From Volume 5, Issue Number 44 of EIR Online, Published Oct. 31, 2006
Western European News Digest
At least one Italian newspaper, the Turin daily La Stampa, charged Oct. 26 that Italian government sources were aware of the CIA "extraordinary renditions" program. SISMI (Military Intelligence) director Nicolo Pollari, instead, gave a negative opinion. "The fact is," La Stampa wrote, that "the [former] Berlusconi government had been preemptively informed by the Bush Administration that the latter wanted to implement, on Italian national territory, extraordinary renditions operations, and gave its consent."
Meanwhile, the government of Prime Minister Romano Prodi has decided to cover for Torturer-in-Chief Dick Cheney, by refusing to lift the state-secret prohibition against releasing evidence favorable to Pollari. The Undersecretary of State Enrico Micheli, who is also coordinator of intelligence, testified for two hours Oct. 25 before the Parliamentary Intelligence Supervision Committee on the CIA kidnapping in Italy of Egyptian citizen Abu Omar. Micheli confirmed what the Berlusconi government had established, namely, that the records of U.S.-Italian relations on the issue of CIA illegal activities in Italy are covered by state secret strictures "as pertains to U.S.-Italian agreements."
Justice Minister Clemente Mastella returned from a meeting with U.S. Secretary of State Condoleezza Rice in Washington, and said that he did not discuss the extradition issue of the CIA agents involved in the kidnapping of Abu Omar. "It is such a high-profile issue, that dealing with it cannot be only my responsibility," Mastella said.
On the occasion of the commemoration of the Hungarian Revolt of Oct. 22, 1956 in Budapesta commemoration which brought together 18 heads of statemajor clashes broke out again, as they did four weeks ago, between hooligans and the police. What happened, according to eyewitness accounts, was that the police, shortly before the celebrations were to start, cleared an area in the vicinity of the Parliament, last time, several thousand citizens were camping to protest against the Socialist liberal Gurscany government.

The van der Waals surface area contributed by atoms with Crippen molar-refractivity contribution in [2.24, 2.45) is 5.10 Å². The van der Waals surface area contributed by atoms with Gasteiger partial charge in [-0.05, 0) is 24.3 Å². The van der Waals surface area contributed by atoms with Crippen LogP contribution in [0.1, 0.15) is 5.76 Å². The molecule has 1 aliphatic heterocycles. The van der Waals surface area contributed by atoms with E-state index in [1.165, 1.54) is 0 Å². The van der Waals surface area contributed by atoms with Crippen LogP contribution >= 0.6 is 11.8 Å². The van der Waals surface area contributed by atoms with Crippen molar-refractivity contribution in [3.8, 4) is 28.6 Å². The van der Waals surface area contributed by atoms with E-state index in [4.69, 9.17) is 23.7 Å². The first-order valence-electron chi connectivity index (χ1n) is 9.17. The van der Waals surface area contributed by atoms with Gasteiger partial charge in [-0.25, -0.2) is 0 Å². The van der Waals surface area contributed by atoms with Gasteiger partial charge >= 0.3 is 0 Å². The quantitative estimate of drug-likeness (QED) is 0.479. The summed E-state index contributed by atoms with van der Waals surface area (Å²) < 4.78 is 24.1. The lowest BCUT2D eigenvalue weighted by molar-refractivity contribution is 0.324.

Clashes began in the morning and continued into the afternoon in downtown Budapest, where in late afternoon the opposition Fidesz Party held a rally with 100,000 people joining. Opposition leader Victor Orban again accused the Gurszany government of being "illegitimate" and called for a popular referendum to vote it out of office. As happened four weeks, ago a group of ultra-nationalist and hooligan provocateurs started street fights, shouting "Victor will lie to you as Gurszany did." The day ended with major clashes with the police being very brutal, leaving several people wounded. The influential Swiss daily Neue Zuercher Zeitung Oct. 24 warned of an attempt to "balkanize" Hungarian society.
There is a campus Gestapo effort at work on British campuses, a companion to efforts by circles of Lynne Cheney in the U.S. (see EIR Oct. 27). This week, the City of London-linked Economist writes, "The leading academic proponent of a crackdown is Anthony Glees, an expert in security studies at Brunel University. Last year he named 13 young Muslims who had both studied and allegedly been involved in terrorist plots. He also identified 21 institutions where there seemed to be evidence of Islamist activity..."
The Economist also noted that "The National Union of Students accuses the Government of fomenting 'McCarthy-like suspicion between students and lecturers.'"
U.S. Attorney General Alberto Gonzales, a leading advocate for the pro-torture policies of the Bush-Cheney Administration, toured Europe (the Netherlands, Germany, and Spain) last week to carry out preemptive damage control against potential charges of war crimes against the administration. What some are calling "The Don't Put the U.S. on Trial for War Crimes Tour," was, according to the New York Times Oct. 26, arranged in order to address the growing rift between the U.S. and its European allies over the torture issue. Speaking to an invitation-only audience, Gonzales said, "We are partly to blame for the friction in the trans-Atlantic relationship. We didn't do as good a job as we should have from the outset in explaining ourselves." He then launched into a defense of the Bush Administration's policies, including its dismissal of the Geneva Conventions, rehashing Administration arguments that the Conventions are out of date, etc. This, lying that the U.S. is committed to the Conventions.